On February 24 Jason Pierre-Paul filed a lawsuit against ESPN and its NFL insider, Adam Schefter, for releasing his private medical records that revealed he would need surgery to amputate his right index finger.
Pierre-Paul, 27, is seeking more than $15,000 in damages saying Schefter violated his privacy by posting his medical records on Twitter for his 4 million followers to see. The lawsuit specifically says the reporter “improperly obtained” the records while “JPP” was being treated at Jackson Memorial Hospital in Miami.
Schefter’s infamous tweet confirmed the rumors swirling around the story that the lineman severely injured his hand due to a fireworks mishap on July 4 of last year. Posted four days after the accident, the tweet received major backlash from fans and players alike. Former teammate, Justin Tuck, and Pittsburgh Steelers linebacker, James Harrison, were among those who deemed the release “unethical.”
In an interview with Sports Illustrated, Schefter said he “could have and should have done even more to protect” the medical records, but did admit he viewed it as “doing my job.”
Recently, New York Giants co-owner, Steve Tisch, told TMZ that he “supports” JPP’s decision to sue as he says, “Medical records are confidential. I mean, it’s a total invasion of the HIPAA laws…Medical records are not to be released.”
Does JPP have a legitimate case against the sports network and its reporter?
Tisch made reference to the HIPAA, or Health Insurance Portability and Accountability Act laws that protect medical information. The hospital fired two of its employees as they broke these laws finding they “inappropriately” gained access to JPP’s file.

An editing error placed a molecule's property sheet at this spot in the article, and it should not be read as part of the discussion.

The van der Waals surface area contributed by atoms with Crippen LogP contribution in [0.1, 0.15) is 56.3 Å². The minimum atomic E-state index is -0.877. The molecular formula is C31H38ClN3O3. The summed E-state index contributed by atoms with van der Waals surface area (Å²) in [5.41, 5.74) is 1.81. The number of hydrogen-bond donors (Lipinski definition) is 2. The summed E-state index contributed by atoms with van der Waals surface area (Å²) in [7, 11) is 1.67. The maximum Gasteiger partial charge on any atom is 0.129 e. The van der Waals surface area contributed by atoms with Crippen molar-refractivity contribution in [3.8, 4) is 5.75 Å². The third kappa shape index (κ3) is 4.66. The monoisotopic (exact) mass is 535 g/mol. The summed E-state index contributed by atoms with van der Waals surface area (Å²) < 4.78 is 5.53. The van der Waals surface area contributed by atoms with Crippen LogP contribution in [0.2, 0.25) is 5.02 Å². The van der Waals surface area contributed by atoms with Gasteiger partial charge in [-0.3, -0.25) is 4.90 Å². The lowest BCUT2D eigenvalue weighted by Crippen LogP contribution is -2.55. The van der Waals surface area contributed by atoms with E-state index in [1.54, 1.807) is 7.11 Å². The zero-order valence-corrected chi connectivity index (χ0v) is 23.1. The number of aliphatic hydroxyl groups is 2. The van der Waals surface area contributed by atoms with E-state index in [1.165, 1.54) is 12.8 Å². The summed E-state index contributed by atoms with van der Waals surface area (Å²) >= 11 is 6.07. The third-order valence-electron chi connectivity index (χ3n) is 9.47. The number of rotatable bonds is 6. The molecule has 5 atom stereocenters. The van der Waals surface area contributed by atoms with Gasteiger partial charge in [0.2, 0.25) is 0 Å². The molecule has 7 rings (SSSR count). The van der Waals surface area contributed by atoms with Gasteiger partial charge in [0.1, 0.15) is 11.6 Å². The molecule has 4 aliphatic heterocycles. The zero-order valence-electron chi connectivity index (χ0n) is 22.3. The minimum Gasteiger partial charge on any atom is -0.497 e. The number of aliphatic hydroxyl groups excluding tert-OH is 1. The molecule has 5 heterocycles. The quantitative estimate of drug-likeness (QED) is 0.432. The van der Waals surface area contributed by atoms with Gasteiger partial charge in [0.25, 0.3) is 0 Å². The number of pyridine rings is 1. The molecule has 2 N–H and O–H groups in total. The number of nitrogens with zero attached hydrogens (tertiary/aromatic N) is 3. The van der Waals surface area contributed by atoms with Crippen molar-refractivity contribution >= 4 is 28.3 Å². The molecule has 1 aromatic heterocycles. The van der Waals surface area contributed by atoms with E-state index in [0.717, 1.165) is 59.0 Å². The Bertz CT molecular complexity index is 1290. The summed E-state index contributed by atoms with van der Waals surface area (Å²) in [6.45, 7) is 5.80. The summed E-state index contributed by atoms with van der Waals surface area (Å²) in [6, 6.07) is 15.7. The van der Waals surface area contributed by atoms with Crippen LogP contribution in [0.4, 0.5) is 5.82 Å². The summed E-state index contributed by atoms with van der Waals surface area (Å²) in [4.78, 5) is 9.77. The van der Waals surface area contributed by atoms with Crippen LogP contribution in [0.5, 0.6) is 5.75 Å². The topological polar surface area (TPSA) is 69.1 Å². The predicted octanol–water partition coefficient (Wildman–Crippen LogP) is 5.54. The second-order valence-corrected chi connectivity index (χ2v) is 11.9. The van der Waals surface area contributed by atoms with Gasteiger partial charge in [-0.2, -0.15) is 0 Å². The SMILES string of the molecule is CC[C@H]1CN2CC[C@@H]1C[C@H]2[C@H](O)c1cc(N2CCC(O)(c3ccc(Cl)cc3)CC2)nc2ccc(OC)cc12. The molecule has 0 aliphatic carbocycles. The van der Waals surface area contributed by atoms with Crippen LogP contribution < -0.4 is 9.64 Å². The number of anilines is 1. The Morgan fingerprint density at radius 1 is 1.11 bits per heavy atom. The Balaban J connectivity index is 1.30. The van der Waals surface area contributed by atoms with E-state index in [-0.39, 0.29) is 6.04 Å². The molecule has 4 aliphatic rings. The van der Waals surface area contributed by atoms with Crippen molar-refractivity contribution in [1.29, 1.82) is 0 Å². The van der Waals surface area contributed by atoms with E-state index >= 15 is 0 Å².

The case, however, will most likely focus on the invasion of privacy by Schefter who, as the suit states, has ”blatant disregard for the private and confidential” records. As is common among reporters, the desire to break a major story may lead to the violation of fundamental ethical codes, which is entirely unacceptable.
The Society of Professional Journalist “Code of Ethics” states a journalist should always “balance the public’s need for information against potential harm or discomfort” to the subject. Schefter clearly overstepped this boundary as his greed to release the records created a frenzy that led the Giants to find out through Twitter what had happened instead of from JPP himself. Some believe this was the reason he refused to see head coach, Tom Coughlin, and other executives while recovering.
Along with the case, JPP will focus heavily on his football career. With free agency officially under way, the Giants will soon address what they wish to do with their Pro Bowl defensive end.